When the Ohio Avenue bridge over the Penrose Canal was closed earlier this month, it was a big surprise and a big inconvenience for Atlantic City's Venice Park neighborhood. But it was only a small reminder of the sad state of many bridges in New Jersey.
The Ohio Avenue bridge, built in 1969, is expected to be closed for repairs for several months. The good news for the neighborhood is that there is a plan to fix the bridge. For many other substandard bridges in the state, there are no such plans.
A group called Transportation for America issued a report this month that found nearly 10 percent of the state's bridges are considered structurally deficient.
Most bridges were designed to last 50 years. The average bridge in New Jersey is 53 years old, and many are far older. Last year the American Society of Civil Engineers estimated it would take $7.7 billion over 10 years just to begin to address the problem in New Jersey.
The lack of a long-term strategy to repair and extend the life of bridges is part of a larger failing. We haven't kept up with the investment necessary to maintain our infrastructure - including bridges, roads, water systems and wastewater plants. Infrastructure investment isn't sexy, and it is easy for lawmakers to ignore it in favor of more immediate needs.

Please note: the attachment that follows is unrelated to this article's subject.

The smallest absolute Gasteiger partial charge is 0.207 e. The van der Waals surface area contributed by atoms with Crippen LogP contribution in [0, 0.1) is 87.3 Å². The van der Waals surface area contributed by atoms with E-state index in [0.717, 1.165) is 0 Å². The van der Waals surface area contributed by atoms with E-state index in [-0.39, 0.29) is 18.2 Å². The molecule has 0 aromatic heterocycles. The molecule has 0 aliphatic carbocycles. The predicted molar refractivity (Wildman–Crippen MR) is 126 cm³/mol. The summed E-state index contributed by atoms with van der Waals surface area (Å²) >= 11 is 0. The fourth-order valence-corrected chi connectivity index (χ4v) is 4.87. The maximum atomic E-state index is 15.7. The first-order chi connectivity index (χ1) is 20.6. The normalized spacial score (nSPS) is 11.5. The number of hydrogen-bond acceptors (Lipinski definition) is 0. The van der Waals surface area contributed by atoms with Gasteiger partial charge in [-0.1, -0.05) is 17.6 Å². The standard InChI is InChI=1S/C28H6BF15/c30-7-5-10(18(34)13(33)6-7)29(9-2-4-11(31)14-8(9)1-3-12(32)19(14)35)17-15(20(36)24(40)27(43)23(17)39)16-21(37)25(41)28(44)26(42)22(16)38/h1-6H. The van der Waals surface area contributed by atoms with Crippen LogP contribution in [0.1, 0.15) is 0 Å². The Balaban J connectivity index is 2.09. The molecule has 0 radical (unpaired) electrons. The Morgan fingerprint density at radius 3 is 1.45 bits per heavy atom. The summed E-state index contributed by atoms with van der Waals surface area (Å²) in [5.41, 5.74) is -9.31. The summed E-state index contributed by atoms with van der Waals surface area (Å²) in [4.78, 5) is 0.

When it comes to fixing bridges, federal lawmakers didn't help last year when they passed a transportation funding bill that cut out funding for bridges that were not part of the national highway system.
Earlier this year, a group of senior officials from past Republican and Democratic administrations issued a report, "Facing Our Future: Infrastructure Investments Necessary for Economic Success," that made a strong case that investment in our infrastructure is necessary to drive economic growth. The spending pays off in more private investment, more jobs, more opportunities for state residents and more tax money for the state.
That report recommended raising New Jersey's gas tax, the third-lowest in the nation, to replenish the Transportation Trust Fund. Any tax increase - even in a tax that hasn't gone up in 21 years - will face opposition. But it's hard to imagine where the funds to pay for transportation upgrades, including bridges, will come from otherwise.